East London (London: Chatto & Windus, 1901), p. 49.by Joseph Pennell (1857-1926). 1899. Illustration for Walter Besant's
Besant deals with "The Pool and the Riverside" in his third chapter, explaining that East London's "riverside is cut up with docks; in and about among the houses and the streets around the docks rise forests of masts; there is no seaport in the country, not even Portsmouth, which is so charged and laden with the atmosphere of ocean and the suggestion of things far off as this port of London and its riverside" (41)
This aspect of the East End appealed hugely to Pennell, who included in his illustrations for the chapter several different scenes with plenty of ships' masts and barges, cranes and warehouses. The picturesque structures of the Tower of London and Tower Bridge often feature in the background. Although Besant stresses the buzz of work going on here, Pennell is generally more fascinated by the architectural variety of the docks, with their conglomeration of textures, heights, angles, lines and curves. Here, only two workman can be seen at the left, handling a piece of cargo. The stretch of tall warehouses on the wharf leads the eye towards the right of the picture, where the the river flows on towards Tower Bridge and the open sky, with, as Besant puts it, "the suggestion of things far off" (41).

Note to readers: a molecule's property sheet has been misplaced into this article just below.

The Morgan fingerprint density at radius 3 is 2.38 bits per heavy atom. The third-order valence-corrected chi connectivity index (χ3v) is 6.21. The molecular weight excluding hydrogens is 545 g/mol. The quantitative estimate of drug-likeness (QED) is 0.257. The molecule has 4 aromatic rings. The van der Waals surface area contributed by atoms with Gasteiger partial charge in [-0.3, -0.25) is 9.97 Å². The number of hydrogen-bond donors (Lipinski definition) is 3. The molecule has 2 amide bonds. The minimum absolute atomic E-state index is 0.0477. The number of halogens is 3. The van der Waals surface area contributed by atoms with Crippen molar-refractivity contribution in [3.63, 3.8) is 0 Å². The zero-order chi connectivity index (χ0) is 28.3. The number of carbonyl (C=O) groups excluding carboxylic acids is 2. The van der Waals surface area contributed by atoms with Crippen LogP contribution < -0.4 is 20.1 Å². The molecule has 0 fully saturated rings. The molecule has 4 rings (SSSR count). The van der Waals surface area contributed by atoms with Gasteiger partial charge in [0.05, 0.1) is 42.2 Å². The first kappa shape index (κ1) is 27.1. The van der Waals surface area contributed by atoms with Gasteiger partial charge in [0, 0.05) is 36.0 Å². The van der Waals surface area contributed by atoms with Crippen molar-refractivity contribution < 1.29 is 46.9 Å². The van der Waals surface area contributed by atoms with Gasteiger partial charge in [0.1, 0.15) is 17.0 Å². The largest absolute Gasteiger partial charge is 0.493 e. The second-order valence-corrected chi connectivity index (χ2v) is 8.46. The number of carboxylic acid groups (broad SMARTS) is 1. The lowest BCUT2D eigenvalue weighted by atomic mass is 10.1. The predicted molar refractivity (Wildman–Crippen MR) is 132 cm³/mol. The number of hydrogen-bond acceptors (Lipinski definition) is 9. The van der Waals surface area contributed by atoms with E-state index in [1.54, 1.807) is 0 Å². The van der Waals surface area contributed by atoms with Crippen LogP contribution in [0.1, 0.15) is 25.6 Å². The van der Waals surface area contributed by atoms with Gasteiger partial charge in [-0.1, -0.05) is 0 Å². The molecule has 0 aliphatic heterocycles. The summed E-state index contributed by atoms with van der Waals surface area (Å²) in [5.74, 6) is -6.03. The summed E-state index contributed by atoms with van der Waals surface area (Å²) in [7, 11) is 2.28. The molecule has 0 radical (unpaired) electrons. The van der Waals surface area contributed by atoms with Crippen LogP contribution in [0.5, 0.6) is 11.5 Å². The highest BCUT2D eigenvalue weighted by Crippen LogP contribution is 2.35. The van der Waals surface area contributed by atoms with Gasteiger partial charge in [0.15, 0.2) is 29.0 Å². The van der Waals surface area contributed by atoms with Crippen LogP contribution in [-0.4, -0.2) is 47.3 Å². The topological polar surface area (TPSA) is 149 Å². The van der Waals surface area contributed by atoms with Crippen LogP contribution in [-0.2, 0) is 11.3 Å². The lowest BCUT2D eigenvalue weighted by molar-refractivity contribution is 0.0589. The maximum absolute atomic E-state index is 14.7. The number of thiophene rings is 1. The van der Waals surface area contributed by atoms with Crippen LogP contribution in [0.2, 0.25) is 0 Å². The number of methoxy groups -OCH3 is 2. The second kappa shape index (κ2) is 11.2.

Scanned image and text by Jacqueline Banerjee [This image may be used without prior permission for any scholarly or educational purpose as long as you (1) credit the person who scanned the image and (2) link your document to this URL in a web document or cite the Victorian Web in a print one.]
Besant, Walter. East London. London: Chatto & Windus, 1901.
White, Jerry. London in the Nineteenth Century: "A Human Awful Wonder of God". London: Cape, 2007.